(Part two in a series. For part one, click here.)

The two-lane road between Ramallah and Birzeit (Palestine) has been in physical therapy for as long as anyone can remember. Some parts of it are functional, but others, despite forced and repeated attention, refuse to cooperate. Gravel piles, potholes larger than Netanyahu's ego, irregular taxis, frisky sheeps, and other hazards check the nerves (but not the speed) of local motorists. I was on this road when the Mercedes attempted to pass. 

The road between Ramallah and Birzeit (Palestine) winds through naked hills and valleys.

Being rushed head-on by a large sedan with a rumbling truck on its hip is an exhilarating experience. What made this experience even more exhilarating was the wall of bedrock immediately to my right and and the gulch of empty air to my left (lacking guard rail of course). I accounted for all of these factors in an instant. My ninja-like reflexes compelled me to do the kind of thing that I do best: I closed my eyes. Then I slammed on my brakes and braced for death.

The Mercedes accelerated, swerved, and scraped between my front fender and that of the truck. The driver in the car behind me, however, was either (a) not equipped with ninja-like reflexes, or (b) busy singing a lovely habibi tune. He plowed directly into the rear of my hatchback. I took turns bouncing between the steering wheel and colorful seat of the Fiat 127.

Traffic in both directions ground to a halt. Riders spilled onto the asphalt. Arabic conversations erupted. I emerged, shaky but unhurt, and met my crasher. Fortunately, he too was OK. Our ability to communicate was limited, so we stood and whistled and examined our crumpled cars. Excited gawkers gave us much assistance and advice. From what I could gather, the bulk of this larger conversation revolved around the speeding Mercedes that had, by this time, somehow disappeared over the hill. When the driver was later apprehended, he was still drunk.

The wail of sirens announced the arrival of the Palestinian police. The officers, in smart uniform, began the task of sorting out the situation and unclogging the road. I showed my papers; my crasher did the same. A fair amount of yelling ensued. Then, one of the officers, a swarthy fellow with black mustache and cool eyes, spoke to me in perfect English:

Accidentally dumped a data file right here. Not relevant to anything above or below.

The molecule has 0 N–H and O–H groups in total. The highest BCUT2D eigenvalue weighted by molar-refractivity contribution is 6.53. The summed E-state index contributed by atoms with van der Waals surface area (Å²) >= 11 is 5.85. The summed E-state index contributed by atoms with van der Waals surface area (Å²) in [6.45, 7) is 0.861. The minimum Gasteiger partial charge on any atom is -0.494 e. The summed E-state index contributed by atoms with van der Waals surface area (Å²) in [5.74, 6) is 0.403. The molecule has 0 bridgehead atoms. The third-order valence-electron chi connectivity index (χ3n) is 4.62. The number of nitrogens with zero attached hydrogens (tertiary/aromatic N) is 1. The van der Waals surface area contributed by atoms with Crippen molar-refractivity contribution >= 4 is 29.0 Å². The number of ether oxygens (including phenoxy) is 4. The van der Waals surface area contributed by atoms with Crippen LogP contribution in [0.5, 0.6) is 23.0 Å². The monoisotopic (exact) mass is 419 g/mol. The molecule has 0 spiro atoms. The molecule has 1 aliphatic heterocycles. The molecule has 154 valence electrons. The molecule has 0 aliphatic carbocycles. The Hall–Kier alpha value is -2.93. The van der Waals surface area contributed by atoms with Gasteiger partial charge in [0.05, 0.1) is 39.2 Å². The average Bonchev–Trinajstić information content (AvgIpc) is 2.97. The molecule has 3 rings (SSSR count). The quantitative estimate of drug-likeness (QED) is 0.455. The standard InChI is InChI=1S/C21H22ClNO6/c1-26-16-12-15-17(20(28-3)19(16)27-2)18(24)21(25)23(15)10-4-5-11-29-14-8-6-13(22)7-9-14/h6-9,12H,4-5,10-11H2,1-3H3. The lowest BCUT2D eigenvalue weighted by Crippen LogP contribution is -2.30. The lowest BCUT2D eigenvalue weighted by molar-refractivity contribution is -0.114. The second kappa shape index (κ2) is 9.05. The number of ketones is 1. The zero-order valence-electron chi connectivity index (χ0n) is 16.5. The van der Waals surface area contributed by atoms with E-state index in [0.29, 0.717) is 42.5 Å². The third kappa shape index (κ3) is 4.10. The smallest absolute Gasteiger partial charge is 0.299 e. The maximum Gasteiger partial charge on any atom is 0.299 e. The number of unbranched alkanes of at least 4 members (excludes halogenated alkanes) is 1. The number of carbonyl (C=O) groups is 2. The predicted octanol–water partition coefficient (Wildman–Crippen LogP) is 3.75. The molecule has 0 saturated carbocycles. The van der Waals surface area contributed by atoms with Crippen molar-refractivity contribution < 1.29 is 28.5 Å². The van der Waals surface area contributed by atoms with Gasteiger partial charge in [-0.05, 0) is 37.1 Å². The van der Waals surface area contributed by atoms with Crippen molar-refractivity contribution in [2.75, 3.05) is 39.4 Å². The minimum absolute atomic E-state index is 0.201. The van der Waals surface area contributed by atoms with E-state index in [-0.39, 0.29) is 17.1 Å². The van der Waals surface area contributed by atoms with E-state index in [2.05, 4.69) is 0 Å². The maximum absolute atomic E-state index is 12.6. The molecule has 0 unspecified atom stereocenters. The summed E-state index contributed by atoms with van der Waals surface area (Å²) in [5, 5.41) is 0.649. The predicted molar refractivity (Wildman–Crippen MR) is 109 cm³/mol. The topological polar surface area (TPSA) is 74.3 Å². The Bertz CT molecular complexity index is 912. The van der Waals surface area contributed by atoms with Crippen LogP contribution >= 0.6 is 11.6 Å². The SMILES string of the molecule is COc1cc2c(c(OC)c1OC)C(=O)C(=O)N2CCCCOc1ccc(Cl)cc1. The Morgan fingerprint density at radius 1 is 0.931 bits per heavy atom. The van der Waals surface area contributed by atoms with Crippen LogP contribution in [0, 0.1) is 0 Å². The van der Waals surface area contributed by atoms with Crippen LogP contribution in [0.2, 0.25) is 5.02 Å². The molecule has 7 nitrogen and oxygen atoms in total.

"If your car is drivable, follow me to the station."

As it turned out, the Fiat was wobbly, but drivable. The same was true of the other car (some kind of small station wagon, I do recall). Several others were coerced to join our little parade so we limped back up the hill to Ramallah. With each pothole my hatchback waved playfully to those behind me, including the glum crasher who leaked a line of fluid all the way into town.

Manara Square, downtown Ramallah.

Manara Square, downtown Ramallah.

Inside the police station, I was given a chair and a cup of coffee. My contribution to the discussion was quite limited, unlike my crashing friend. He hollered, cried, harrumphed, clapped his hands and between each of these, shot me fierce looks. The officer gave it back to him in kind, occasionally looking over at me with a comforting nod as if to say, "do not worry, my friend, no one will be eaten raw in front of you."

To this day, I'm not sure of the scope of the conversation, but it appeared earnest and wide-ranging. I stuck to the coffee. 

After a while, the poor driver fell silent. He slumped in his chair.

The officer turned to me and said calmly (again in perfect English):

"Here is what will happen. This man," and he pointed menacingly at my crasher, "will come to your house tomorrow. You will give him the keys to your car. He will take your car and have it fixed. When it is fixed, he will bring it back to your house."

The plan seemed fair, albeit somewhat irregular.

But there was one more piece. The officer straightened his papers, then spoke slowly, emphasizing each word for all to hear.

He looked at me sternly. "If he does not come and fix your car, you will call me . . . "

Then he glared at my crasher. "And I will go to his house and beat him up!"

I must confess, it was one of the more awkward moments I have experienced in life.

Here is the old Fiat 127, as good as new! After I crashed the fruit truck (another story, another day) I bought some paint and brushed the hood by hand. It was mostly blue.

Justice has a different face in different cultures. In Palestine, things are admittedly a little rough around the edges. However, it does work sometimes.

The crasher came to my door the next day. He sheepishly took the keys.

A week later, he brought back the Fiat. It was a good as new. Well, I exaggerate. It was as good as it was going to get.

I thanked the poor fellow and shook his hand. We were both somehow grateful.